Trim the ends off of the pickled okra, making them more uniform in diameter.
Place 2 okras, end to end, across one short side of each ham slice on top of the cream cheese.
Roll up the okra like a jelly roll.
Cover and chill the ham swirls at least 4 hours or as long as 24 hours.
Slice each ham roll into 1-inch pieces before serving.
They can be served with whole wheat crackers or squares of homemade bread.


Some recipes say to cut off the stem end before pickling.
Some recipes say to cut off the stem end before pickling. | Source

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    • naturegirl7 profile imageAUTHOR

      Yvonne L. B. 

      5 years ago from South Louisiana

      In south Louisiana, where I live, we use okra in gumbo and with tomatoes and onions, too. There is a strong African influence in Louisiana cooking.

    • ComfortB profile image

      Comfort Babatola 

      5 years ago from Bonaire, GA, USA

      It's amazing how the same veggie is cooked in totally different ways between different cultures. In the African culture where the okra is usually smaller in size, it is only cooked in soup - red pepper, onion, tomatoes and meat or dry fish mixture.

      Good to learn another way of using okra. Voted up and useful.

    • Cat R profile image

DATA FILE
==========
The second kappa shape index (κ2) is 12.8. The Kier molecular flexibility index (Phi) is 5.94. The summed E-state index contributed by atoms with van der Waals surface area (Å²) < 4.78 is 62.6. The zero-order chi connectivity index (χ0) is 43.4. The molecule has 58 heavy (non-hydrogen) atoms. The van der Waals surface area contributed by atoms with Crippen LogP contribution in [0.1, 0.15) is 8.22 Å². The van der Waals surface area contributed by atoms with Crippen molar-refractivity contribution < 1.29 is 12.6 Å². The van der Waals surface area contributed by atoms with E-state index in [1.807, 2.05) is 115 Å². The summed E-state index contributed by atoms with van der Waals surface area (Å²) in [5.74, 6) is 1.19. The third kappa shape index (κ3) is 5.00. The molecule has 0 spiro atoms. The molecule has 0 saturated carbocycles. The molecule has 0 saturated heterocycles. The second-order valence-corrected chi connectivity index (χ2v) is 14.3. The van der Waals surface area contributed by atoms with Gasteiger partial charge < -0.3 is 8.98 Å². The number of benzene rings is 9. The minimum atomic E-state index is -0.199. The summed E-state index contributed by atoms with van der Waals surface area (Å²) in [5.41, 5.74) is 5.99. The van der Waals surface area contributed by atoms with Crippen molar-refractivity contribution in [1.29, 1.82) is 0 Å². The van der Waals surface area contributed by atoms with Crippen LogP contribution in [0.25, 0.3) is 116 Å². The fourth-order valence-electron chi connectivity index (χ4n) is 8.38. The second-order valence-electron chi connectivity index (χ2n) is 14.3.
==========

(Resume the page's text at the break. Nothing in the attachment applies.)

Cat R 

      7 years ago from North Carolina, U.S.

      Home cooked food is awesome over here. If I have the choice, I go to local Mom & Pop restaurants. Especially if I see ambulance, cops or fire department trucks in front of it. Our first responders always know where the good food is.

      I do miss having more than just two colors of American cheese!

    • naturegirl7 profile imageAUTHOR

      Yvonne L. B. 

      7 years ago from South Louisiana

      Cat R,

      So true. We have to go to a pricey specialty food store to get even half of the selection you are talking about... Or we make it ourselves. ;)

    • Cat R profile image

      Cat R 

      7 years ago from North Carolina, U.S.

      Imagine going in a store or to a market and having to chose from 50-60 types of lunch meat or cheese, 30-40 types of breed and 30-40 types of picked, marinaded or dried goodies!

      A Imbiss (fast food place) will sell everything from fried chicken to Turkish Doner Kebab.

      I am surprised and disappointed that America, a country that seems to love food, has often so little to offer when it comes to variety and quality. Even McDonalds burgers seem bigger and tastier in Germany!

    • naturegirl7 profile imageAUTHOR

      Yvonne L. B. 

      7 years ago from South Louisiana

      Cat R,

      I understand. My Father grew up in France and he used to tell of the mushrooms and "potted meats" like goose liver. Some of our relatives would occasionally mail some to him for special occasions. He loved those special packages.

    • Cat R profile image

      Cat R 

      7 years ago from North Carolina, U.S.

      Having grown up in Germany I remember entire trailers full of pickled goods at the local markets. Everything from tomatoes to cheeses. I very much miss the variety of food available in Germany. And a lot of times local specialties blend in with food from all over Europe.

    • Sandyspider profile image

      Sandy Mertens 

      7 years ago from Wisconsin, USA

      Sounds good.